First-time candidate Glenn Youngkin was nominated on Monday by Republicans in Virginia’s gubernatorial race.
Youngkin, 54, defeated businessman Pete Snyder and six other candidates.
“I am prepared to lead, excited to serve, and profoundly humbled by the trust the people have placed in me. Virginians have made it clear that they are ready for a political outsider with proven business experience to bring real change in Richmond,” Youngkin said in a statement.
Republican delegates cast their votes at polling locations on May 8 and it took several days to tabulate the results.
Youngkin has touted his outsider status. He has said his real-world business experience will help him lead Virginia if he’s chosen by voters in November.
Among the policy stances he’s forwarded are opposition to critical race theory in schools and challenging Big Tech companies that censor conservatives.
“Glenn ran a fantastic and flawless campaign, and I look forward to throwing my full support and the full force of the Republican Party of Virginia behind him in the coming months,” Rich Anderson, chairman of the Virginia GOP, said in a statement.
Snyder said Youngkin deserved the win after running “a tremendous race.”
At least one Republican who lost has suggested a third-party run.
State Sen. Amanda Chase, a Republican, indicated over the weekend she will run as an independent in November. She said the Republican convention, where the votes were cast, was run by “never Trumpers,” or Republicans who oppose former President Donald Trump.
Anderson on Monday called for Republicans to unite behind Youngkin.
Democrats wasted no time in attacking Youngkin.
Terry McAuliffe, who is attempting to reenter the governor’s mansion after serving from 2014 to 2018, called him a “Trump loyalist who’ll stop at nothing to advance the GOP’s extreme agenda.”
Susan Swecker, chairwoman of the Virginia Democratic Party, claimed that Republicans “nominated a far-right extremist who has demonstrated total allegiance to Donald Trump.”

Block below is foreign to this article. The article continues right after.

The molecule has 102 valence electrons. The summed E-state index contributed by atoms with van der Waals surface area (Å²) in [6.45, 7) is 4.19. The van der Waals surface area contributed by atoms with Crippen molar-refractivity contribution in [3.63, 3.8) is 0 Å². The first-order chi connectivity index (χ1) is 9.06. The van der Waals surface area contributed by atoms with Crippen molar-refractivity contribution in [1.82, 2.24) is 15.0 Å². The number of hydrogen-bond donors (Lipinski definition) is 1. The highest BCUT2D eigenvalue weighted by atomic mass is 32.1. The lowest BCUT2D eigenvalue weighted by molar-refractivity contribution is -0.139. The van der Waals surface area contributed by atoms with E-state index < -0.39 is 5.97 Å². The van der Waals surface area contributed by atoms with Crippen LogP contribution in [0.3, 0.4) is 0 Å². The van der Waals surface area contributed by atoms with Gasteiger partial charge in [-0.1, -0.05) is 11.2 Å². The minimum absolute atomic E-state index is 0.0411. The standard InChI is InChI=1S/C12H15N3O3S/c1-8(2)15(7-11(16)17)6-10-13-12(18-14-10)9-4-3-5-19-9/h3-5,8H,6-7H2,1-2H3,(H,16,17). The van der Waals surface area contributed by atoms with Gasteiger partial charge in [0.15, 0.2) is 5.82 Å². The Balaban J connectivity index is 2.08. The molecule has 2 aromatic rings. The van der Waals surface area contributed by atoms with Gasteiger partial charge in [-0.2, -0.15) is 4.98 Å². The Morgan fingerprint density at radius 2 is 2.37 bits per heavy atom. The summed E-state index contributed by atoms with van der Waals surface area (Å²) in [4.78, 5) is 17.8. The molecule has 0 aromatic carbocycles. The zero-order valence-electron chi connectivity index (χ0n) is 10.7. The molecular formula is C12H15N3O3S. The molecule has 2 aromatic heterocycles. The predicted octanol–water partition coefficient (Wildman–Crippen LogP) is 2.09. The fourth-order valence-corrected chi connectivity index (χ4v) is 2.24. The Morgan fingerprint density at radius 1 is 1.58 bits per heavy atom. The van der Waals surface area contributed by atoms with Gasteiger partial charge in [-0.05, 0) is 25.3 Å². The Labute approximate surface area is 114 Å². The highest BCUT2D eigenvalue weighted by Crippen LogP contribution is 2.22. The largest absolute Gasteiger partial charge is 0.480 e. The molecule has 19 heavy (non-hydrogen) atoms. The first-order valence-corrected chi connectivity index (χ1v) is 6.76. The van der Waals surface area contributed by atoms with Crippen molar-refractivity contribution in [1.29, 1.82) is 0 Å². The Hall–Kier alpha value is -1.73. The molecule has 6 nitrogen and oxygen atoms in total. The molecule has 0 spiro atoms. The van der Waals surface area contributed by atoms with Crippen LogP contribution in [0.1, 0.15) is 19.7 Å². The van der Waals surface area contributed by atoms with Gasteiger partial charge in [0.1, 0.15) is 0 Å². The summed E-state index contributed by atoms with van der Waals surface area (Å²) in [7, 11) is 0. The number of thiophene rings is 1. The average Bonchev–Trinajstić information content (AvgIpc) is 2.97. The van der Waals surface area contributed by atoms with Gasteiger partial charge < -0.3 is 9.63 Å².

But Republicans countered the messaging by promoting Youngkin as a chance to right what they describe as a damaged state.
“His successful career in business brings an outsider’s perspective to a state that has been damaged by years of Democrat control. Youngkin’s focus on getting kids back in schools, rebuilding Virginia’s economy, and fighting for our Constitutional rights make him a formidable candidate,” Arizona Gov. Doug Ducey, chairman of the Republican Governors Association, said in a statement.
Trump endorsed Youngkin on Tuesday, calling him “pro-Business, pro-Second Amendment, pro-Veterans, pro-America.”
“He knows how to make Virginia’s economy rip-roaring, and he has my Complete and Total Endorsement!” Trump said in a statement.
Virginia governors cannot hold office for two consecutive terms. The current governor is Ralph Northam, a Democrat. Before McAuliffe, Republican Bob McDonnell was governor. The state in recent decades has seen both Republicans and Democrats at the helm after a lengthy period of time—1874 to 1970—of unbroken Democrat control.
Virginia went for Republican presidential candidates for many years beginning in 1952 but flipped to Democrats for four straight races starting with Barack Obama in 2008. Trump lost in the state by about 200,000 votes to Democrat candidate Hillary Clinton in 2016 and by about 450,000 votes to Democrat candidate Joe Biden in 2020.